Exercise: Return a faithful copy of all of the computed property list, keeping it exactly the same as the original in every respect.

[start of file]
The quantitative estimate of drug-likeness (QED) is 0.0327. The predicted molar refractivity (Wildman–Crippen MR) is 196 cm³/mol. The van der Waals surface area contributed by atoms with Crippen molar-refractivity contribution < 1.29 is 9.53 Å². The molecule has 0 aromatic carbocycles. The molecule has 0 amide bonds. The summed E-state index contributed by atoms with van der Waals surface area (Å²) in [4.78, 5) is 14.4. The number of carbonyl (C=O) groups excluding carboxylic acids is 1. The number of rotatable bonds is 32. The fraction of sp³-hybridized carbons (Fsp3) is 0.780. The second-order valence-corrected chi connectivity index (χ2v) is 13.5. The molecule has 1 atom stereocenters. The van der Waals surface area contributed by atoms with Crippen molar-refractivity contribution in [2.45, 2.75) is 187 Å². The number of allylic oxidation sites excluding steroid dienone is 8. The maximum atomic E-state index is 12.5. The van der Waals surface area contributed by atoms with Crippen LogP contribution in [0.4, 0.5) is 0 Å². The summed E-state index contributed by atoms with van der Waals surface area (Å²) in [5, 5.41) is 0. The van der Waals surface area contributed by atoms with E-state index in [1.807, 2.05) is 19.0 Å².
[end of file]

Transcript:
The quantitative estimate of drug-likeness (QED) is 0.0327. The predicted molar refractivity (Wildman–Crippen MR) is 196 cm³/mol. The van der Waals surface area contributed by atoms with Crippen molar-refractivity contribution < 1.29 is 9.53 Å². The molecule has 0 aromatic carbocycles. The molecule has 0 amide bonds. The summed E-state index contributed by atoms with van der Waals surface area (Å²) in [4.78, 5) is 14.4. The number of carbonyl (C=O) groups excluding carboxylic acids is 1. The number of rotatable bonds is 32. The fraction of sp³-hybridized carbons (Fsp3) is 0.780. The second-order valence-corrected chi connectivity index (χ2v) is 13.5. The molecule has 1 atom stereocenters. The van der Waals surface area contributed by atoms with Crippen molar-refractivity contribution in [2.45, 2.75) is 187 Å². The number of allylic oxidation sites excluding steroid dienone is 8. The maximum atomic E-state index is 12.5. The van der Waals surface area contributed by atoms with Crippen LogP contribution in [0.4, 0.5) is 0 Å². The summed E-state index contributed by atoms with van der Waals surface area (Å²) in [5, 5.41) is 0. The van der Waals surface area contributed by atoms with E-state index in [1.807, 2.05) is 19.0 Å².